Is it alright for me to prefer something different?

Written by
Joshua Holmes
Published on
September 29, 2014
Read time

I’ll start with full disclosure; I write this article on my MacBook Pro Retina 15″, sitting next to my iPhone 5 and iPad 4th gen. I’m a person who prefers Apple products. I prefer them for different reasons. The biggest reason is that the overall user experience is better. They sweat the small things and make sure their products work together better than any other combination.

And that’s fine, it is my opinion. It works for me. So why do I always feel villainised when I mention this? Why am I not allowed to be happy with my technological choices, but you are? I fully agree that there can be fanboys who will not alter their opinion or agree to something been good on the other side. But this occurs with all products and companies. Not just Apple.

It is as if Apple is the one company people have to hate. And if someone is positive of their products, they are instantly accused of being biased. If the same positivity was had towards any other product, they would be passed off as being a simple review.

But getting back to the actual problem, there are arguments to each side. I hate people who blindly love one thing over another for no reason- without even trying the other side. I have personally owned the same amount of Android phones as iPhones. And have used or owned every version of Windows since 95- including servers. I have used Linux desktops and servers. And I have used both Android tablets and iPads.
In my career, I have had to deal with problems and issues with a wide variety of devices running every conceivable type of software- desktops, laptops, phones, tablets, servers…. the list goes on.
So with all this experience behind me, I feel like I have some right to say that I truly believe Apple makes superior products in the ways I care about. Certainly not every way. No company makes any products which a more superior in every way.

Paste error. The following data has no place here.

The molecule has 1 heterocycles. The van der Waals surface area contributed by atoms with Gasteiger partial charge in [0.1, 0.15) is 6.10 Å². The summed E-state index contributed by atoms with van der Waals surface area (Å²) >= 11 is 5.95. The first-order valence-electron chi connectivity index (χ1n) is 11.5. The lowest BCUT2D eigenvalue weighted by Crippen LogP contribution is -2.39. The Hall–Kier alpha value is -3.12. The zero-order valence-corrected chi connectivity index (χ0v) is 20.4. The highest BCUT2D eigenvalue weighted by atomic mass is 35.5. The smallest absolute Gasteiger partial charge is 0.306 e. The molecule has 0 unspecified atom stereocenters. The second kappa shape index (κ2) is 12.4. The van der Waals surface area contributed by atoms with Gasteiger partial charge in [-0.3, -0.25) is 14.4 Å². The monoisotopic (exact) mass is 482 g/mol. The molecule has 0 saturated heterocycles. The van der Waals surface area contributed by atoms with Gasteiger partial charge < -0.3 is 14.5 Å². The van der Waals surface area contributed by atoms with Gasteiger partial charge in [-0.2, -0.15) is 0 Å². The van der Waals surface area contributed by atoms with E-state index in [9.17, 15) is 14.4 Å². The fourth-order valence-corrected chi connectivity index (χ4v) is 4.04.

Sony’s Z2 has an incredible battery.
Android is fantastically customisable.
Samsung creates and chucks in everything hoping it will work.
Windows Phone now has Cortana, which is a beautiful PA.
The LG G3’s screen is incredible.

But when I look at the rest of the features of each of these phones, I am underwhelmed.

Sony’s Z2 is fat and heavy.
Android is buggy and over developed on each phone.
Samsung chucks too much in. None of it is defined or works perfectly. TouchWiz is a joke.
Windows misses some basic features and looks overly complicated.
LG’s G3 has odd button placement and software bugs.

And then I look at my Apple products. Beautifully designed in every aspect. Overly simplified to the smallest proportions. A beautiful user interface. Technology that has been perfected over many years before being selected for inclusion in the latest revision.
But they have some downfalls. Not including some technology until after everyone else, under whelming customisation, odd design choices.

And it is these downfalls that ultimately makes them a better manufacturer. They care about the very end user. They over perfect before they realease. They don’t want to be the first, they want to be the best. Or at least the premium choice.